I just watched the men's 100-m sprint final, and it happened exactly as I thought it would (see my previous post by clicking here). Bolt was in lane 7 with Justin Gatlin to his left in lane 6. To Gatlin's left in lane 5 was Yohan Blake. Bolt's reaction time (0.165 s) was faster than both Gatlin's (0.178 s) and Blake's (0.179 s), but Gatlin had the early lead out of the blocks. The shorter Gatlin at 1.83 m (6' 0") tall had greater acceleration than the taller Bolt, who is 1.95 m (6' 5") tall. By the time the sprinters were approximately halfway home, they were upright and at top speed. Gatlin had the acceleration advantage, as scaling arguments tell us, but Bolt had the top speed advantage. Bolt had enough distance left to ensure that his great top speed would give him the gold.
Usain Bolt broke his own Olympic record with a time of 9.63 s, which is 0.05 s slower than his world-record time. The 1.80-m (5' 11") tall Blake was able to pass Gatlin at the end for the silver medal with a time of 9.75 s. Gatlin's bronze-medal time was 9.79 s, just 0.01 s ahead of fellow Americans Tyson Gay and Ryan Bailey.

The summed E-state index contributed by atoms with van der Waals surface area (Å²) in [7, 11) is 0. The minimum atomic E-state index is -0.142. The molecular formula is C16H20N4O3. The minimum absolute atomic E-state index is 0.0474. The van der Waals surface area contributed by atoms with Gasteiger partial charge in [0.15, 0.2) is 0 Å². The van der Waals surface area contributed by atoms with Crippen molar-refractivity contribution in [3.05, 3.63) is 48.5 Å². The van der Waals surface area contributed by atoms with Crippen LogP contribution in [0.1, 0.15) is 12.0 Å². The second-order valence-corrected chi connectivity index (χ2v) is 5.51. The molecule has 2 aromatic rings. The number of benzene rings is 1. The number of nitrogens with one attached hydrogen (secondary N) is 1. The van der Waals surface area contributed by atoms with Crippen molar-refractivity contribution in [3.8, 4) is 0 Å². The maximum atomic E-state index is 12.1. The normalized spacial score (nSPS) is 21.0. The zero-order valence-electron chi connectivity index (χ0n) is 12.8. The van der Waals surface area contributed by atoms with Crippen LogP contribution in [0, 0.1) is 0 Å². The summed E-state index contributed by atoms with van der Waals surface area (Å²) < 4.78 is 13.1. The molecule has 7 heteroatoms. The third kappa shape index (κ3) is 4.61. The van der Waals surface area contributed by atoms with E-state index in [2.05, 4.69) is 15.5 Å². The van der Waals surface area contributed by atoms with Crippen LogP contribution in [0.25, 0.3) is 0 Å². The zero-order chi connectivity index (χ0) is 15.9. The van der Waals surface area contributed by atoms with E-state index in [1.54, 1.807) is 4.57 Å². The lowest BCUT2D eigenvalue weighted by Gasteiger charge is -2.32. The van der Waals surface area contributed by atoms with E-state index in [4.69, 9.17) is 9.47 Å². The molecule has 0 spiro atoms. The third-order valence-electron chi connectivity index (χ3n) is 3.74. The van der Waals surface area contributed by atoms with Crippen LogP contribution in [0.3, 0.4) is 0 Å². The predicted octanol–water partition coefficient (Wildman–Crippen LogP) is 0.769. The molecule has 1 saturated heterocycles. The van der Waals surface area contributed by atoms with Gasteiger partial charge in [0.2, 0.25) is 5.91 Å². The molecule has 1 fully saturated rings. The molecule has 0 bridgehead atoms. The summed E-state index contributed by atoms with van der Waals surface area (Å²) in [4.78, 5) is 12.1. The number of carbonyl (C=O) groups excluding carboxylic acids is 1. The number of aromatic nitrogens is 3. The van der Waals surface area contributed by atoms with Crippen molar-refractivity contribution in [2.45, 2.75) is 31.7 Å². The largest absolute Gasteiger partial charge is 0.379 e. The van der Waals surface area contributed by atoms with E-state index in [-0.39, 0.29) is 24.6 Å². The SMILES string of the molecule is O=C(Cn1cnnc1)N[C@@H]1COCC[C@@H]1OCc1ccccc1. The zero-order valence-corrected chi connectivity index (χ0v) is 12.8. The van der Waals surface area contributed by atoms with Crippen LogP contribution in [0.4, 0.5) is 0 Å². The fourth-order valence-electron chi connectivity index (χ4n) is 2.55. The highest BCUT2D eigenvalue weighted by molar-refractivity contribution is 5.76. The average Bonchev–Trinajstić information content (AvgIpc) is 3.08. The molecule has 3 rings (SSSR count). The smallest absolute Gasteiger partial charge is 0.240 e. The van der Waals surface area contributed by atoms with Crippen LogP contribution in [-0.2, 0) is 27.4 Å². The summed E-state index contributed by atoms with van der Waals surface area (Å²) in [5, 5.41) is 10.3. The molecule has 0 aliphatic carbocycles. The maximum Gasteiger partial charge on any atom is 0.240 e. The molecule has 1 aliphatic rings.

Scaling laws are powerfully simple approaches to understanding certain aspects of nature. The acceleration advantage Blake and Gatlin had with shorter legs got them off to a quick start, but the long legs of Bolt helped give him the top speed that ultimately prevailed. A complete understanding of the race is more complicated, of course, but it's great to see the predictive power of (relatively) simple physics.
Lightning Bolt made sure that Jamaica would sweep the men's and women's 100-m sprints!